I am spending Earth Day 2009 in Paris, and what a difference a few years makes.
I first spent Earth Day in Paris in 2002, just after moving here to open BSR’s European office. Seven years ago, the U.S. administration’s climate policy basically amounted to saying no to Kyoto. Carla Bruni was an former model finding great success with her first CD. And China’s government was saying—and doing—little to put its economic growth engine on a sustainable path.
As I get ready to address the fourth B4E (Business for the Environment Global Summit), organized by the UN, there are encouraging signs of change.
The U.S. government has rejoined the global debate on what comes after Kyoto, with the likelihood of government action increasing in the wake of last week’s ruling by the U.S. Environmental Protection Agency that it can regulate greenhouse gases. Carla Bruni is now Carla Bruni-Sarkozy, the French First Lady, and will be a co-host of the Champions of the Earth awards dinner at B4E Wednesday night. And China is moving on multiple fronts, using part of its stimulus package to invest in a more environmentally sound infrastructure—not to mention the reported ambition to be the world’s leader in zero or low-emissions vehicles.
Around the world, Earth Day is being marked by gatherings of the green great and good. In China, the China Entrepreneur Club is holding its second annual meeting focused on environmental issues. Fortune’s Brainstorm: GREEN presents two Bills (Clinton and Ford) as it meets in California to grapple with opportunities and impacts of environmental issues on business and the economy. And the U.S. Congress will video link up with B4E's closing session, where business leaders, U.S. Senators John Kerry and Barbara Boxer, the head of the UN Global Compact Georg Kell, and I will discuss prospects for a global deal to manage emissions.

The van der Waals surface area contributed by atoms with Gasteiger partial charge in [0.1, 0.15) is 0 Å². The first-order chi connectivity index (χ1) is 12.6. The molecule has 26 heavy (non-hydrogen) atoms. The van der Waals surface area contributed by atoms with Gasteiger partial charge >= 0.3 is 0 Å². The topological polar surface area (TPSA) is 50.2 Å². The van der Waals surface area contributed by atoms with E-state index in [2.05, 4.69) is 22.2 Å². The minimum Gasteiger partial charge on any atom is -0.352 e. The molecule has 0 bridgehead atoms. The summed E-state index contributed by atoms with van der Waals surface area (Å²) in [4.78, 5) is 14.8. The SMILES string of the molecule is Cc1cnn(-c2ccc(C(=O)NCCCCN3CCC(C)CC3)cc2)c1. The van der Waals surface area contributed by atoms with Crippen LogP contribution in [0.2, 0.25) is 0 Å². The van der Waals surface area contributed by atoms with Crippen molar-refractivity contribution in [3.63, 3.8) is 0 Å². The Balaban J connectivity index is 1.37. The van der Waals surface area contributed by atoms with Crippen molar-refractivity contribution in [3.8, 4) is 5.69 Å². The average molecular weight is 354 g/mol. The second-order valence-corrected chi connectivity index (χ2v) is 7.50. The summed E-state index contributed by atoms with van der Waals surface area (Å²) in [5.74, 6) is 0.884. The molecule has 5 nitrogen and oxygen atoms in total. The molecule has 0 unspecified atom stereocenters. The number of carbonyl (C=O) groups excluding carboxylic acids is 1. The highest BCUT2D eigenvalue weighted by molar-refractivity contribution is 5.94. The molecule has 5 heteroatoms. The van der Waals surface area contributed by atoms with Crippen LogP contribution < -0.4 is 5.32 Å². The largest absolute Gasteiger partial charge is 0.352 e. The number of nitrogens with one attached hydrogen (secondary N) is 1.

B4E will also showcase innovative technology, consumer engagement, and new business models to reduce the impact of the economic activity we need to pull out of the deep recession. Companies like BT, Alcatel-Lucent, Procter & Gamble, and HP (all BSR members) will join thinkers like John Elkington, Pavan Sukhdev, and Janine Benyus, and public figures including UN Environment Programme Chief Achim Steiner in what should be stimulating debate.
All this activity should not, however, be confused with achievement. There remains considerable evidence that climate change is exceeding the Intergovernmental Panel on Climate Change’s estimates. There are also signs that the recession has dampened public appetite for the changes needed to re-orient our markets to a lower-carbon model.
So while we can say with confidence that April 22, 2009 is considerably more active than April 22, 2002, it remains clear that we have lots of work to do to make the other 364 days a year more impactful.
I’ll be posting from B4E over the next few days, and also report from a BSR member company meeting on water, hosted by Sodexo, here in Paris.
Let’s talk about how BSR can help you to transform your business and achieve your sustainability goals.
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